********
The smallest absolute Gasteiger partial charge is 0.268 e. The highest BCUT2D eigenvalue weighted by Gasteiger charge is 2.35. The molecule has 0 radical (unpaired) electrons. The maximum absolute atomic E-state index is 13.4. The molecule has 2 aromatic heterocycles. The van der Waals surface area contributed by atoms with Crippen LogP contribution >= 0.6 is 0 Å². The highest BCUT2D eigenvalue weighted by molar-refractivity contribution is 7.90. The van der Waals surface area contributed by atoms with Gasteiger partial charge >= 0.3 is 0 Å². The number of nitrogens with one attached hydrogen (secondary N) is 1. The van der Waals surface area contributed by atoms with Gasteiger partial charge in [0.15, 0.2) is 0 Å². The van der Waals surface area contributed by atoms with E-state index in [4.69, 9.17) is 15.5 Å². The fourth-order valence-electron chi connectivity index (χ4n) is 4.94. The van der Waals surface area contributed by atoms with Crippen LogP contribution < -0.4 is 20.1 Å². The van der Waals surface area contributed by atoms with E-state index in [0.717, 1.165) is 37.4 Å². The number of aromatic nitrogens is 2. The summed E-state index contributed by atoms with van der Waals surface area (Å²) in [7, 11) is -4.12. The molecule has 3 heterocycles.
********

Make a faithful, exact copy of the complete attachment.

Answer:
The smallest absolute Gasteiger partial charge is 0.268 e. The highest BCUT2D eigenvalue weighted by Gasteiger charge is 2.35. The molecule has 0 radical (unpaired) electrons. The maximum absolute atomic E-state index is 13.4. The molecule has 2 aromatic heterocycles. The van der Waals surface area contributed by atoms with Crippen LogP contribution >= 0.6 is 0 Å². The highest BCUT2D eigenvalue weighted by molar-refractivity contribution is 7.90. The van der Waals surface area contributed by atoms with Gasteiger partial charge >= 0.3 is 0 Å². The number of nitrogens with one attached hydrogen (secondary N) is 1. The van der Waals surface area contributed by atoms with Gasteiger partial charge in [0.15, 0.2) is 0 Å². The van der Waals surface area contributed by atoms with E-state index in [4.69, 9.17) is 15.5 Å². The fourth-order valence-electron chi connectivity index (χ4n) is 4.94. The van der Waals surface area contributed by atoms with Crippen LogP contribution < -0.4 is 20.1 Å². The van der Waals surface area contributed by atoms with E-state index in [0.717, 1.165) is 37.4 Å². The number of aromatic nitrogens is 2. The summed E-state index contributed by atoms with van der Waals surface area (Å²) in [7, 11) is -4.12. The molecule has 3 heterocycles.